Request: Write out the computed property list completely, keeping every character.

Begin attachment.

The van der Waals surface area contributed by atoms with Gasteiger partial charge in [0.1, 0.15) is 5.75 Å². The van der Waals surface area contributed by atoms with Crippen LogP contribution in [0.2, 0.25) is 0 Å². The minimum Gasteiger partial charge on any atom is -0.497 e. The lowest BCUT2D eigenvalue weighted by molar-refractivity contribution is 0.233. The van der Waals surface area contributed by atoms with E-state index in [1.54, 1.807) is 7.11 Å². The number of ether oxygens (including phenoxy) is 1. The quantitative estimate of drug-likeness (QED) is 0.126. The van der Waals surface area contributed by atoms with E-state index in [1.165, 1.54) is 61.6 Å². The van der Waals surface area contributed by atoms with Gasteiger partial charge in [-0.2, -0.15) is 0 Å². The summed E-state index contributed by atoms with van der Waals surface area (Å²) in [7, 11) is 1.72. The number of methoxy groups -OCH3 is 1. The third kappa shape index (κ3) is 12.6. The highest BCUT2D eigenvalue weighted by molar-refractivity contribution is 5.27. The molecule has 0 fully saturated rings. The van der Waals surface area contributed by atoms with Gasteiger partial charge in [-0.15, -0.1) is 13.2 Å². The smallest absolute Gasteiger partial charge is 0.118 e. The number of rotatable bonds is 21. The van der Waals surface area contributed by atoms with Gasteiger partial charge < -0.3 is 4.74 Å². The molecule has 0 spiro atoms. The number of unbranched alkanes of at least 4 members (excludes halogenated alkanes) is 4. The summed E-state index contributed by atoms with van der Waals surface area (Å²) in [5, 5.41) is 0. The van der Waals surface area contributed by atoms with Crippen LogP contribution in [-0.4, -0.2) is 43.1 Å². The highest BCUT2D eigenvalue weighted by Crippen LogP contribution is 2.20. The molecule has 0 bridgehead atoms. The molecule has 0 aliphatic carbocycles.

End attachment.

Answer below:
The van der Waals surface area contributed by atoms with Gasteiger partial charge in [0.1, 0.15) is 5.75 Å². The van der Waals surface area contributed by atoms with Crippen LogP contribution in [0.2, 0.25) is 0 Å². The minimum Gasteiger partial charge on any atom is -0.497 e. The lowest BCUT2D eigenvalue weighted by molar-refractivity contribution is 0.233. The van der Waals surface area contributed by atoms with E-state index in [1.54, 1.807) is 7.11 Å². The number of ether oxygens (including phenoxy) is 1. The quantitative estimate of drug-likeness (QED) is 0.126. The van der Waals surface area contributed by atoms with E-state index in [1.165, 1.54) is 61.6 Å². The van der Waals surface area contributed by atoms with Gasteiger partial charge in [-0.2, -0.15) is 0 Å². The summed E-state index contributed by atoms with van der Waals surface area (Å²) in [7, 11) is 1.72. The number of methoxy groups -OCH3 is 1. The third kappa shape index (κ3) is 12.6. The highest BCUT2D eigenvalue weighted by molar-refractivity contribution is 5.27. The molecule has 0 fully saturated rings. The van der Waals surface area contributed by atoms with Gasteiger partial charge in [-0.15, -0.1) is 13.2 Å². The smallest absolute Gasteiger partial charge is 0.118 e. The number of rotatable bonds is 21. The van der Waals surface area contributed by atoms with Gasteiger partial charge < -0.3 is 4.74 Å². The molecule has 0 spiro atoms. The number of unbranched alkanes of at least 4 members (excludes halogenated alkanes) is 4. The summed E-state index contributed by atoms with van der Waals surface area (Å²) in [5, 5.41) is 0. The van der Waals surface area contributed by atoms with Crippen LogP contribution in [-0.4, -0.2) is 43.1 Å². The highest BCUT2D eigenvalue weighted by Crippen LogP contribution is 2.20. The molecule has 0 bridgehead atoms. The molecule has 0 aliphatic carbocycles.